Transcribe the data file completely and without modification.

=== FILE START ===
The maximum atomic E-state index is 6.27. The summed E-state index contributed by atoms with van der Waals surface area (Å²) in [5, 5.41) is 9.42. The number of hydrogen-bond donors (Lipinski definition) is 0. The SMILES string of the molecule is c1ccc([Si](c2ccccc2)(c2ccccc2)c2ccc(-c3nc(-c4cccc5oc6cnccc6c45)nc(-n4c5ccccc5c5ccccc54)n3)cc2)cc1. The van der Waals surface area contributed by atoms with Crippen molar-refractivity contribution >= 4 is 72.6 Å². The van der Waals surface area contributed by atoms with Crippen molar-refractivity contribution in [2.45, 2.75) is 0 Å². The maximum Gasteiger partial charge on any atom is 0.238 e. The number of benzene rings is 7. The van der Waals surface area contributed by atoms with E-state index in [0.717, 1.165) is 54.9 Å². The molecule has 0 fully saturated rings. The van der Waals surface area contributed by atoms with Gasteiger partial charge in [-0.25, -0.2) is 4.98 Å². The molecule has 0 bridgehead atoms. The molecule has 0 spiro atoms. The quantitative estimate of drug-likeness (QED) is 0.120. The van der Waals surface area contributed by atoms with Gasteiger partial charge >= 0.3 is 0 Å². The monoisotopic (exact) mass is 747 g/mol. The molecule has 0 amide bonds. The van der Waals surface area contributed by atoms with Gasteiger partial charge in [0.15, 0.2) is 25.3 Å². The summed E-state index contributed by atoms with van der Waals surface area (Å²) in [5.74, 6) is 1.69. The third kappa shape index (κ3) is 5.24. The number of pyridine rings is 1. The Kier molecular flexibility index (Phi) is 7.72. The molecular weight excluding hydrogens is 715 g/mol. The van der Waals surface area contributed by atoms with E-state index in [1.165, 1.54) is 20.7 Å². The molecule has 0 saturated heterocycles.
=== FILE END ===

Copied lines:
The maximum atomic E-state index is 6.27. The summed E-state index contributed by atoms with van der Waals surface area (Å²) in [5, 5.41) is 9.42. The number of hydrogen-bond donors (Lipinski definition) is 0. The SMILES string of the molecule is c1ccc([Si](c2ccccc2)(c2ccccc2)c2ccc(-c3nc(-c4cccc5oc6cnccc6c45)nc(-n4c5ccccc5c5ccccc54)n3)cc2)cc1. The van der Waals surface area contributed by atoms with Crippen molar-refractivity contribution >= 4 is 72.6 Å². The van der Waals surface area contributed by atoms with Crippen molar-refractivity contribution in [2.45, 2.75) is 0 Å². The maximum Gasteiger partial charge on any atom is 0.238 e. The number of benzene rings is 7. The van der Waals surface area contributed by atoms with E-state index in [0.717, 1.165) is 54.9 Å². The molecule has 0 fully saturated rings. The van der Waals surface area contributed by atoms with Gasteiger partial charge in [-0.25, -0.2) is 4.98 Å². The molecule has 0 bridgehead atoms. The molecule has 0 spiro atoms. The quantitative estimate of drug-likeness (QED) is 0.120. The van der Waals surface area contributed by atoms with Gasteiger partial charge >= 0.3 is 0 Å². The monoisotopic (exact) mass is 747 g/mol. The molecule has 0 amide bonds. The van der Waals surface area contributed by atoms with Gasteiger partial charge in [0.15, 0.2) is 25.3 Å². The summed E-state index contributed by atoms with van der Waals surface area (Å²) in [5.74, 6) is 1.69. The third kappa shape index (κ3) is 5.24. The number of pyridine rings is 1. The Kier molecular flexibility index (Phi) is 7.72. The molecular weight excluding hydrogens is 715 g/mol. The van der Waals surface area contributed by atoms with E-state index in [1.165, 1.54) is 20.7 Å². The molecule has 0 saturated heterocycles.